Mulching Do’s and Dont's

Mulching around trees and flower beds offers several benefits, such as soil moisture retention, reduced weeding, and keeping yard equipment a safe distance away from plants. Shredded bark is a popular mulch to use, which requires periodic touch up as it gradually decomposes. However, I have seen landscapes where a lot of mulch was routinely added every year whether it was needed or not, creating an overly thick layer of mulch that can injure or even kill the plants you are trying to benefit.

Dandelion, a Wildflower You Know

By: Steve Roark
Volunteer Interpreter, Cumberland Gap National Park

Everyone knows the dandelion (Taraxacum officinale), which is usually found somewhere in your lawn unless herbicides are heavily used. This European import is probably enemy number one on the lawn weed list, but it is still an interesting study, being both an edible and a medicinal.

The Freeze in the Trees

We had a hard freeze recently at a bad time for some trees, with many just putting out those very succulent and tender new leaves. A number of trees and shrubs got hammered in my yard, totally wiping out all of the leaves, and many forest trees took the same hit. If your trees were impacted too, you may be wondering what all this means in terms of tree health and fruit/nut production.

The red-tail: King of the hawks

Photo by Harold Jerrell

Photo by Harold Jerrell

While several hawk species spend time in East Tennessee, the red-tailed hawk stays around all year and is the most common one seen.
They prefer to hang out in open fields near woodland edges. Seeing a red tail gliding across the sky and hearing their high-pitched cry gives one a pleasing dose of wildness.
The red-tailed hawk (Buteo jamaicensis) has a body around two feet long with wide wings that span around 4 four feet, making it the largest hawk we have. The female is a third larger than the male.

Planting By Nature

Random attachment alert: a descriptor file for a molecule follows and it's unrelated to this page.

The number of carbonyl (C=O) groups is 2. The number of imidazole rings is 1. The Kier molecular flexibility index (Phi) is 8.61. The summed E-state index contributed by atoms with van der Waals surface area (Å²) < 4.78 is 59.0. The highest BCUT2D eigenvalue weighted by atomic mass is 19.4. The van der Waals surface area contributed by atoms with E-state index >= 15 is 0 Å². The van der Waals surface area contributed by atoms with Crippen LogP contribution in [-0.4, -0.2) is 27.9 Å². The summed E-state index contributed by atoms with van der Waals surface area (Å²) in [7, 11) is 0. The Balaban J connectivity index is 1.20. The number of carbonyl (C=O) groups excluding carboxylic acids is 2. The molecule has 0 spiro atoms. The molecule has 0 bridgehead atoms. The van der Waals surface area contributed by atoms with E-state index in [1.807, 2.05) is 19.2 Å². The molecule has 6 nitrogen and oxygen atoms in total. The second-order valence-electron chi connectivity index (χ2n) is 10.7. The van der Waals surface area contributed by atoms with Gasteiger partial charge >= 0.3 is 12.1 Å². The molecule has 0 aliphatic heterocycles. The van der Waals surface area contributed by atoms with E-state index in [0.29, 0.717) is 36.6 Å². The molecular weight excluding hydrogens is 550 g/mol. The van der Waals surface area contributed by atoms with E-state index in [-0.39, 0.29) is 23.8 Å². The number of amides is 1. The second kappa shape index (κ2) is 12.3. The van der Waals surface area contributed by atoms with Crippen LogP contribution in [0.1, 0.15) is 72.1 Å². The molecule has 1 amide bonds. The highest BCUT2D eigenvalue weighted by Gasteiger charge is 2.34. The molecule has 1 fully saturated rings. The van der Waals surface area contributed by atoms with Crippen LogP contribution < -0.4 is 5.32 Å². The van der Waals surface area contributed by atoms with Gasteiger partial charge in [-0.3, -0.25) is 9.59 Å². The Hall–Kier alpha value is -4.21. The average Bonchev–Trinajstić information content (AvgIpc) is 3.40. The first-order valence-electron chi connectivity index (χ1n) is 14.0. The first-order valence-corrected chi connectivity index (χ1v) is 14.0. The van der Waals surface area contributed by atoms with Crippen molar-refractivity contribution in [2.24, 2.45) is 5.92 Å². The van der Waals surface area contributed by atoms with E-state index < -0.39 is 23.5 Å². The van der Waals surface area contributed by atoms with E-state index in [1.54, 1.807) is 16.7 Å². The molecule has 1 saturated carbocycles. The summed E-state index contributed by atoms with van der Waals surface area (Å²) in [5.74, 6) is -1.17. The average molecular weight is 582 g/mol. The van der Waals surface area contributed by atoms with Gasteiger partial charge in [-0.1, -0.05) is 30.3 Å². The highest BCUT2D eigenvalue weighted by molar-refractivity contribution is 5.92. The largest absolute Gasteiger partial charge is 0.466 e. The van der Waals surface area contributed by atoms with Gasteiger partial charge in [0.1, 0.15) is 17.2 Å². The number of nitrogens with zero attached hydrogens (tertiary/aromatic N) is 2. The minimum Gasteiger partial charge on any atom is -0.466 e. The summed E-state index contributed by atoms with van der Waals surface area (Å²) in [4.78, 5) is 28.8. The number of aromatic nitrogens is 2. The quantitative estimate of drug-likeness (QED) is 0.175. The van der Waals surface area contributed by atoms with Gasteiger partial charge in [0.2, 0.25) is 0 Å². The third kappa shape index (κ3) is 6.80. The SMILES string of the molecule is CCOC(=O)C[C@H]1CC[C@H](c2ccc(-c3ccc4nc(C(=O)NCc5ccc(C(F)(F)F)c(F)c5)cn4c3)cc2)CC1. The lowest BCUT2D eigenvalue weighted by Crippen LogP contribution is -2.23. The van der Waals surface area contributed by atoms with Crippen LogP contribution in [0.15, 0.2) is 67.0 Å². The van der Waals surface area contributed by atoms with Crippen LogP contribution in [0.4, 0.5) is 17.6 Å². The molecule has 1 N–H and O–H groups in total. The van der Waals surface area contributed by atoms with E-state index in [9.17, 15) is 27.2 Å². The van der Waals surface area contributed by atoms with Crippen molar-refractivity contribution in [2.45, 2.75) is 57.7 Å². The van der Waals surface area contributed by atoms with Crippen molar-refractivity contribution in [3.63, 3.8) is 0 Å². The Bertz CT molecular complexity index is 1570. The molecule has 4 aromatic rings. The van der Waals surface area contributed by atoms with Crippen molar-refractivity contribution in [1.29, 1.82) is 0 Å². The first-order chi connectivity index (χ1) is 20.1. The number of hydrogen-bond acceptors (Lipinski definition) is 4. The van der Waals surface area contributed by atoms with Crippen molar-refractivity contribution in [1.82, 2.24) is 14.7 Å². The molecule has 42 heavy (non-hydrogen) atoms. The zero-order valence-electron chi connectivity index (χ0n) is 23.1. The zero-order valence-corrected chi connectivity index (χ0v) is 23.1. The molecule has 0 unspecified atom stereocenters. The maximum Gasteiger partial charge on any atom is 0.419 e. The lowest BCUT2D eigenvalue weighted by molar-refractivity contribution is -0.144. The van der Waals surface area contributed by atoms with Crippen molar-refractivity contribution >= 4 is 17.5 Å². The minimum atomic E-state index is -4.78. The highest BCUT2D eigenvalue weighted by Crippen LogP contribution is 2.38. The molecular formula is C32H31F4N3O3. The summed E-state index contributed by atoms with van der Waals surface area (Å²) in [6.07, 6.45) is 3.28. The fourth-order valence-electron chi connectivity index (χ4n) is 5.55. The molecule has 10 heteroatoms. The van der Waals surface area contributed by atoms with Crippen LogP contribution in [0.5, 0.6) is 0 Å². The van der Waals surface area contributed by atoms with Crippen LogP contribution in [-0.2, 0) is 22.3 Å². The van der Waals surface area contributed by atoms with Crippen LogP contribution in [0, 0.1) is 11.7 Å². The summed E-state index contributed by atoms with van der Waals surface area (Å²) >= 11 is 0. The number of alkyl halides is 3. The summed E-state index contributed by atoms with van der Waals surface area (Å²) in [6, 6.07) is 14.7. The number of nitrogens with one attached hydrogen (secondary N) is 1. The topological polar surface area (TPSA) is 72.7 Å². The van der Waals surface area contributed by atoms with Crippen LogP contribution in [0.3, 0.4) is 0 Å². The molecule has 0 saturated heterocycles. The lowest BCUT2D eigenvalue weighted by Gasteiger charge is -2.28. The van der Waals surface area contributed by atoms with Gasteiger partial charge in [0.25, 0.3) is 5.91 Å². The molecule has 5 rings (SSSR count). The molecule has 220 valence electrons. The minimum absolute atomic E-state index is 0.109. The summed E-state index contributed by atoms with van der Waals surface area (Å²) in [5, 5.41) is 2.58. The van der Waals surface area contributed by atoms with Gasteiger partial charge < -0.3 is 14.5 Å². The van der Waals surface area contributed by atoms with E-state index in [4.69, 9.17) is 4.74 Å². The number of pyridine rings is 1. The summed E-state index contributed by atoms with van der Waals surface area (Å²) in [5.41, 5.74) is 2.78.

Photo By Steve Roark

By: Steve Roark
Volunteer Interpreter, Cumberland Gap National Historical Park

Our forefathers paid a lot more attention to natural events than we do now. They had no radio, TV, or newspaper to provide weather trends, so they looked to nature to tell them when to plant beans or when to strip hickory bark for chair bottoms. They didn’t know it but they were practicing phenology: the study of cyclic and seasonal natural phenomena, especially in relation to climate, plant, and animal life.

Roadside Forests

It’s a given that in our mountainous terrain you’re going to see trees while driving down the road. Most of them are growing in natural forests with good soil that supports a wide variety of species. But some trees you see especially close to the roadside are not growing in natural conditions, but on road cuts. These are places where soil and rock were removed to make way for the highway and are plentiful in hilly terrain. Conditions at these sites are harsh for growing things, and yet certain tree species and plants are able to make a go of it.

Speaking Mountain

If you read my stuff much, you know that I am unabashedly proud to be mountain bred. I love our southern Appalachians mountains. The terrain, the climate, the plants and animals, the culture and history, all blend together to form a unique place to live.

Redbud: Spring calling card

Volunteer Interpreter, Cumberland Gap National Historical Park
One of the more popular trees in the spring is the eastern redbud (Cercis Canadensis), which blesses us with a beautiful bloom of purple pea-like flowers that pop out on the trunk and large branches as well as on twigs. Another common name for redbud is Judas tree, which comes from the belief that Judas hung himself from a Middle Eastern redbud after betraying Christ.

The Singing of the Frogs

Spring can be pretty noisy around ponds, lakes, water holes, and other moist areas. Male frogs and toads are the minstrels of warm weather, calling out in loud, pleading voices to woo females. Pause and listen to them, for what you are hearing is a love song.

Arbor Days